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Giulio Regeni, Egypt, and the deafening silence of Europe

Written by Catherine Gegout.

Giulio Regeni, a doctoral student at the University of Cambridge, disappeared in Cairo on 25 January, and was found dead with signs of torture on his body on 3 February. Giulio Regeni conducted research which contributed to our knowledge of social and global justice, the impact of civil movements on power structures before and during revolutions, the role of women in political activism, and the role of trade unions in providing living wages to citizens.

Over 4,600 academics worldwide asked the Egyptian authorities to ‘cooperate with an independent and impartial investigation into all instances of forced disappearances, cases of torture and deaths in detention during January and February this year, alongside investigations by criminal prosecutors into Giulio’s death, in order that those responsible for these crimes can be identified and brought to justice.’

Terror in Egypt

But the Egyptian government has said it would treat Regeni’s case ‘as if he were an Egyptian.’ The government does not have much credibility for human rights’ organisations both in and outside Egypt. The Egyptian Commission for Rights and Freedoms (ECRF) said it was aware of 340 cases enforced disappearance in Egypt between August and November 2015, with a daily average of three cases. Amnesty International has shown that human rights activists, lawyers, political activists and independent journalists fear for their lives.

 Activist Mona Seif is under investigation. She tweeted that she advised foreign researchers not to visit Egypt, and she is said to have been accused of acting against the state and its economic interests. The government also decided in February to shut down the Nadeem Center for the Rehabilitation of Victims of Violence and Torture. The Middle East director of Human Rights Watch, Sarah Leah Whitson, said that ‘it’s unconscionable for Egyptian authorities to shut down a clinic for torture victims, especially when Interior Ministry agents are committing rampant abuse of people in custody.’

Researcher Jean Lachapelle sees Giulio Regeni’s murder as the first deliberate police killing of a foreign researcher in Egypt. Europe has not condemned internal abuses. But it has a duty to react to the murder of Giulio Regeni.

Where is the United Kingdom?

The United Kingdom must protect academic freedom. Some academics have argued that:

when students from British universities go to conduct field research overseas, the UK government should have a role in helping to guarantee that the respect for academic freedom across borders is upheld. In Giulio’s case, it is the government’s responsibility to respond when this is violated.

Where is the European Union?

Giulio Regeni’s case is not only about academic freedom. It is also about the responsibility of EU states to protect their citizens. Article 3 of the Directive on Consular Protection of 20 April 2015  says:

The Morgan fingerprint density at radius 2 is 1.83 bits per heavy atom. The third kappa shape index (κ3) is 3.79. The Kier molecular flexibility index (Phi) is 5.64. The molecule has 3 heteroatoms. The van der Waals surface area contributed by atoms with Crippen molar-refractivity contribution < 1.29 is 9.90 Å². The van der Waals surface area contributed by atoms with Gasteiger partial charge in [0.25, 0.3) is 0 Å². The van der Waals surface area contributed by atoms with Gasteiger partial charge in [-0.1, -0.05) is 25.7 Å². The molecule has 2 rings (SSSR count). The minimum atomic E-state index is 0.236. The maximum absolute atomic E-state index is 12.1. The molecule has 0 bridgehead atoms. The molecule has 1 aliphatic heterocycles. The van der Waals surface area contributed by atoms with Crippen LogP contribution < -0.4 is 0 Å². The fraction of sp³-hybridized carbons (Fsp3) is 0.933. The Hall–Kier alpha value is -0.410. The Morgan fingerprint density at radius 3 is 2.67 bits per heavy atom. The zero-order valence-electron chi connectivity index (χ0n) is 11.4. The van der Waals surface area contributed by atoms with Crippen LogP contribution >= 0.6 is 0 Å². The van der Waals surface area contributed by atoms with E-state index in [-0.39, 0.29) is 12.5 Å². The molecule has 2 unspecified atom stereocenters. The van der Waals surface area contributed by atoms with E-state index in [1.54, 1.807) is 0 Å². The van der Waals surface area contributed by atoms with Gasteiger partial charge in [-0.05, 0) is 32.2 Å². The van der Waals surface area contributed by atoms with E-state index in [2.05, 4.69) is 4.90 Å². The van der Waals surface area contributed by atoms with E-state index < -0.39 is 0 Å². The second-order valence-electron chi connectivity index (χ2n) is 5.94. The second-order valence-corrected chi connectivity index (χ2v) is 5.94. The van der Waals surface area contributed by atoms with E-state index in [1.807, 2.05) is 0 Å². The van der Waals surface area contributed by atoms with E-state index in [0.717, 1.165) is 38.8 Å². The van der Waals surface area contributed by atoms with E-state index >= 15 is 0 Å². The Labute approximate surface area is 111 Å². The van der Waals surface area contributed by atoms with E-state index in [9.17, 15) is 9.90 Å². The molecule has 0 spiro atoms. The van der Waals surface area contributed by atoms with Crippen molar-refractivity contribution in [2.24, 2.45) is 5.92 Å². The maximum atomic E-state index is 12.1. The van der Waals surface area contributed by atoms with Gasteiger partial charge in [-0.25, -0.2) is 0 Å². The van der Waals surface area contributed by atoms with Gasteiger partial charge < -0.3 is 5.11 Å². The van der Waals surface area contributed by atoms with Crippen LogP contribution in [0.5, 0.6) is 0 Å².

The values on which the Union is founded include solidarity, non-discrimination and respect for human rights; in its relations with the wider world the Union should uphold its values and contribute to the protection of its citizens.

The British, French and German governments are silent. All other EU governments, with the exception of Italy, are silent. The webpage of the EU delegation in Egypt does not have one mention of Giulio Regeni. The EU High Representative merely said on 12 February that ‘Italy has the whole of Europe “at its side” in its bid to find the murderers of Giulio Regeni.’ She added that she had met with Egyptian Foreign Minister Sameh Shoukry and told him of the ‘very great concern of all Europe for what happened to Giulio in Cairo, and our expectation that full light is shed (on his death).’

The European Parliament stated on 10 March that it:

remains dismayed by the demure public reaction of the EU High Representative for Foreign Affairs and the EU Member States to the systematic crack-down on the entire Egyptian human rights movement, which falls short of the EU’s commitments, notably under the EU Guidelines on Human Rights Defenders.

It is calling for the suspension of any form of security cooperation and assistance with Egyptian authorities. However, until now, more than a month after Giulio Regeni’s murder, neither the High Representative nor EU states have reacted to these requests. This is happening at a time when France and the United Kingdom are wanting to lift the European Union Council position calling on states not to export weapons to Egypt.

The end of research

The case of Giulio Regeni poses a threat to research in Egypt. Other journalists and academics have been harassed by the Egyptian government for being a ‘threat to Egyptian national security.’ If silence is the response to torture and murder of an EU citizen, then EU states and the European Union no longer abide by EU rules, and this means that no one is protected by its own state when conducting research abroad, whether in conflict areas or in ‘allied’ states.

For Giulio Regeni, Egyptians, and all researchers, and for truth, justice, accountability, the protection of human rights and education, a petition to the British Parliament can be signed here:

Catherine Gegout is a Lecturer in International Relations. A previous version was published in Italian on Huffington Post Italy. Image credit: Wikipedia Commons

Published inArab SpringEUEuropean PoliticsMiddle East & North Africa

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